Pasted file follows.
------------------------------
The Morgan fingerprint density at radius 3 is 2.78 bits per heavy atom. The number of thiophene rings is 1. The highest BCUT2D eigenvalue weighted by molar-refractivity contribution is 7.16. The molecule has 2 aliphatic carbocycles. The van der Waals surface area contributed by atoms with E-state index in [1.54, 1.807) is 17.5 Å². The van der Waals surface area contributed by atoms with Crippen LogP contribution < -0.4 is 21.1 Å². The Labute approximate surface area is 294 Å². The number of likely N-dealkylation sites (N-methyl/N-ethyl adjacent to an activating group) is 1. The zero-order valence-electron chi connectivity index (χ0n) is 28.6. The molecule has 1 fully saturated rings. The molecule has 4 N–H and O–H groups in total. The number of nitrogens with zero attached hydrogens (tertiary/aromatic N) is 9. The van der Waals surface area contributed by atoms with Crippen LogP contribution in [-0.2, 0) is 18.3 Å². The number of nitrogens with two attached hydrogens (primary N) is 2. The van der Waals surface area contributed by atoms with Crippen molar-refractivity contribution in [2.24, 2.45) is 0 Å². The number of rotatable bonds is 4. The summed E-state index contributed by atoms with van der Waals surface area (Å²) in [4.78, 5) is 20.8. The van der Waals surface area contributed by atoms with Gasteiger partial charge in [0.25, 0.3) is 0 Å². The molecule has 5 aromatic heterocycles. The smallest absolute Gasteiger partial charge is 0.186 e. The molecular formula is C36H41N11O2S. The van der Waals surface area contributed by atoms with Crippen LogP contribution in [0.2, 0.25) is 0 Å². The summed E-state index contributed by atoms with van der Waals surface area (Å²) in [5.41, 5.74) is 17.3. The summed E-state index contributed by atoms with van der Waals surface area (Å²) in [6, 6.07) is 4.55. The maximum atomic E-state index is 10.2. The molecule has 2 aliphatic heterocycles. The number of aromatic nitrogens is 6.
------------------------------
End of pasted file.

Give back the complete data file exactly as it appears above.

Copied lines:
The Morgan fingerprint density at radius 3 is 2.78 bits per heavy atom. The number of thiophene rings is 1. The highest BCUT2D eigenvalue weighted by molar-refractivity contribution is 7.16. The molecule has 2 aliphatic carbocycles. The van der Waals surface area contributed by atoms with E-state index in [1.54, 1.807) is 17.5 Å². The van der Waals surface area contributed by atoms with Crippen LogP contribution < -0.4 is 21.1 Å². The Labute approximate surface area is 294 Å². The number of likely N-dealkylation sites (N-methyl/N-ethyl adjacent to an activating group) is 1. The zero-order valence-electron chi connectivity index (χ0n) is 28.6. The molecule has 1 fully saturated rings. The molecule has 4 N–H and O–H groups in total. The number of nitrogens with zero attached hydrogens (tertiary/aromatic N) is 9. The van der Waals surface area contributed by atoms with Crippen LogP contribution in [-0.2, 0) is 18.3 Å². The number of nitrogens with two attached hydrogens (primary N) is 2. The van der Waals surface area contributed by atoms with Crippen molar-refractivity contribution in [2.24, 2.45) is 0 Å². The number of rotatable bonds is 4. The summed E-state index contributed by atoms with van der Waals surface area (Å²) in [4.78, 5) is 20.8. The van der Waals surface area contributed by atoms with Gasteiger partial charge in [0.25, 0.3) is 0 Å². The molecule has 5 aromatic heterocycles. The smallest absolute Gasteiger partial charge is 0.186 e. The molecular formula is C36H41N11O2S. The van der Waals surface area contributed by atoms with Crippen LogP contribution in [0.2, 0.25) is 0 Å². The summed E-state index contributed by atoms with van der Waals surface area (Å²) in [5.41, 5.74) is 17.3. The summed E-state index contributed by atoms with van der Waals surface area (Å²) in [6, 6.07) is 4.55. The maximum atomic E-state index is 10.2. The molecule has 2 aliphatic heterocycles. The number of aromatic nitrogens is 6.